A special treat in the Spring is to see the bee orchid. The bee orchid requires five to eight years to reach maturity, at which point it flowers once and then dies. Not surprising then that the bee orchid became increasingly rare as people picked them! It’s now a protected species in Israel.

The bee orchid looks like a queen bee. Because of this resemblance, male bees (drones) visit the flowers again and again, trying to mate with it(!) thus picking up and distributing the orchid’s pollen. Amazingly the flower even imitates the smell of the female bee hormone. There are nine different bee orchids in Israel; several grow in the British Park.

We look out for nesting boxes. Many of the woodland birds we take for granted are in danger and this is part of an ongoing project to try and increase their numbers. We take the left fork for a circular trail which winds through the woodland. (In autumn, we may enjoy a carob fresh from the tree. The wild almonds are not recommended; they are bitter and full of cyanide!) The trail leads around to the Tel.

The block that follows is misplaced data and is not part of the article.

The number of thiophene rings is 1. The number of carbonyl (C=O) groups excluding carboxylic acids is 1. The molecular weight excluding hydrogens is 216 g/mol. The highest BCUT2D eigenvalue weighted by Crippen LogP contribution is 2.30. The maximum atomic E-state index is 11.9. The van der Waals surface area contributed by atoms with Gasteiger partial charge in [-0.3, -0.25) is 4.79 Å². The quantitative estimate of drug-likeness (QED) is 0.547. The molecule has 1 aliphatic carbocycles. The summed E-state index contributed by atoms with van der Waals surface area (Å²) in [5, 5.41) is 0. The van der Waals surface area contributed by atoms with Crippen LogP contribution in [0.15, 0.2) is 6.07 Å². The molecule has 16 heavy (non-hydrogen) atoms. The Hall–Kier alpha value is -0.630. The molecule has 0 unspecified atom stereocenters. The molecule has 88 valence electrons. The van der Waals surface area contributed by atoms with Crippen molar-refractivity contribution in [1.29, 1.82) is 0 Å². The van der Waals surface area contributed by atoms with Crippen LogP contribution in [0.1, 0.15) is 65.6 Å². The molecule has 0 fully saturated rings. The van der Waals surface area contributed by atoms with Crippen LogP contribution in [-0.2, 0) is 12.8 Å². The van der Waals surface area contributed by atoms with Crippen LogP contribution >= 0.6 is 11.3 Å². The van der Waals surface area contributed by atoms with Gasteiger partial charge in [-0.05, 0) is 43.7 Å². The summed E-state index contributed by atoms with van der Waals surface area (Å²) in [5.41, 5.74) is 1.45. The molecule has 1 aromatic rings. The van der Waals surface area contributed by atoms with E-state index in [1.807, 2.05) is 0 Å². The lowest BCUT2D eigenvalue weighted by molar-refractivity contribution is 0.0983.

A brief history of the site is displayed at the start of the path that leads up to the Tel. The path itself is bordered by truncated stone pillars, each bearing a portion of the Biblical text that describes the momentous meeting between David and Goliath (in Hebrew only). As we climb the steps to the summit, the layers of civilisation are concealed beneath our feet; Egyptians, Canaanites, Philistines, Israelites, even the returnees from Babylonian exile had their moments here. To say nothing of Bar Kochba’s freedom fighters.

The first stop on top is the circular look-out point, with a sundial as its central point. This offers a wonderful 360º view as the Adullam region spreads out at our feet.